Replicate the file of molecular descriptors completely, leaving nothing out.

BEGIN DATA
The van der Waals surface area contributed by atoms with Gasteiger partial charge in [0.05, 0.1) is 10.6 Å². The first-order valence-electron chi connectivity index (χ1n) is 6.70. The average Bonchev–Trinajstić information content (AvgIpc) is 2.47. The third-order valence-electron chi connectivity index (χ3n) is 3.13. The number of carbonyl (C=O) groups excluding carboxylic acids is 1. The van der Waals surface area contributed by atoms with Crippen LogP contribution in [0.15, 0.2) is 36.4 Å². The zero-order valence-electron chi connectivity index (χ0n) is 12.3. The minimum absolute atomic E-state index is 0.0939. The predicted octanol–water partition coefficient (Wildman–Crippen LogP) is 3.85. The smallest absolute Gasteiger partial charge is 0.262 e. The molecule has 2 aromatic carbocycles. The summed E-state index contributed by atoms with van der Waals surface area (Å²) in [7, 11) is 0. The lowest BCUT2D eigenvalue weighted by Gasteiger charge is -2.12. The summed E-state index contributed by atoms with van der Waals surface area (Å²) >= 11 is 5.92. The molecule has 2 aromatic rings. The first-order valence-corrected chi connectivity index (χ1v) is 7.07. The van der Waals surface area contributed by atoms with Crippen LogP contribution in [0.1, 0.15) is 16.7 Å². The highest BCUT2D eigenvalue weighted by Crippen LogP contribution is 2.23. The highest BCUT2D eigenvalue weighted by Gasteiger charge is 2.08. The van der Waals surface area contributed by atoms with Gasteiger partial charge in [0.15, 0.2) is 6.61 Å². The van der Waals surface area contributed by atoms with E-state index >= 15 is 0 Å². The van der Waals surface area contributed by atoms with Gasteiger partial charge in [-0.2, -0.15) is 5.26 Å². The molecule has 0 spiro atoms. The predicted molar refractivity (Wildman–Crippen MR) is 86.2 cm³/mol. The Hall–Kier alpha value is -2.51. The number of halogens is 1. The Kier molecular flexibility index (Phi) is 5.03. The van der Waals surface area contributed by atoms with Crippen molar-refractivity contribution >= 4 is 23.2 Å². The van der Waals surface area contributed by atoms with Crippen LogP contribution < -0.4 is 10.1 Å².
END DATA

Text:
The van der Waals surface area contributed by atoms with Gasteiger partial charge in [0.05, 0.1) is 10.6 Å². The first-order valence-electron chi connectivity index (χ1n) is 6.70. The average Bonchev–Trinajstić information content (AvgIpc) is 2.47. The third-order valence-electron chi connectivity index (χ3n) is 3.13. The number of carbonyl (C=O) groups excluding carboxylic acids is 1. The van der Waals surface area contributed by atoms with Crippen LogP contribution in [0.15, 0.2) is 36.4 Å². The zero-order valence-electron chi connectivity index (χ0n) is 12.3. The minimum absolute atomic E-state index is 0.0939. The predicted octanol–water partition coefficient (Wildman–Crippen LogP) is 3.85. The smallest absolute Gasteiger partial charge is 0.262 e. The molecule has 2 aromatic carbocycles. The summed E-state index contributed by atoms with van der Waals surface area (Å²) in [7, 11) is 0. The lowest BCUT2D eigenvalue weighted by Gasteiger charge is -2.12. The summed E-state index contributed by atoms with van der Waals surface area (Å²) >= 11 is 5.92. The molecule has 2 aromatic rings. The first-order valence-corrected chi connectivity index (χ1v) is 7.07. The van der Waals surface area contributed by atoms with Crippen LogP contribution in [0.1, 0.15) is 16.7 Å². The highest BCUT2D eigenvalue weighted by Crippen LogP contribution is 2.23. The highest BCUT2D eigenvalue weighted by Gasteiger charge is 2.08. The van der Waals surface area contributed by atoms with Gasteiger partial charge in [0.15, 0.2) is 6.61 Å². The van der Waals surface area contributed by atoms with E-state index >= 15 is 0 Å². The van der Waals surface area contributed by atoms with Gasteiger partial charge in [-0.2, -0.15) is 5.26 Å². The molecule has 0 spiro atoms. The predicted molar refractivity (Wildman–Crippen MR) is 86.2 cm³/mol. The Hall–Kier alpha value is -2.51. The number of halogens is 1. The Kier molecular flexibility index (Phi) is 5.03. The van der Waals surface area contributed by atoms with Crippen molar-refractivity contribution >= 4 is 23.2 Å². The van der Waals surface area contributed by atoms with Crippen LogP contribution < -0.4 is 10.1 Å².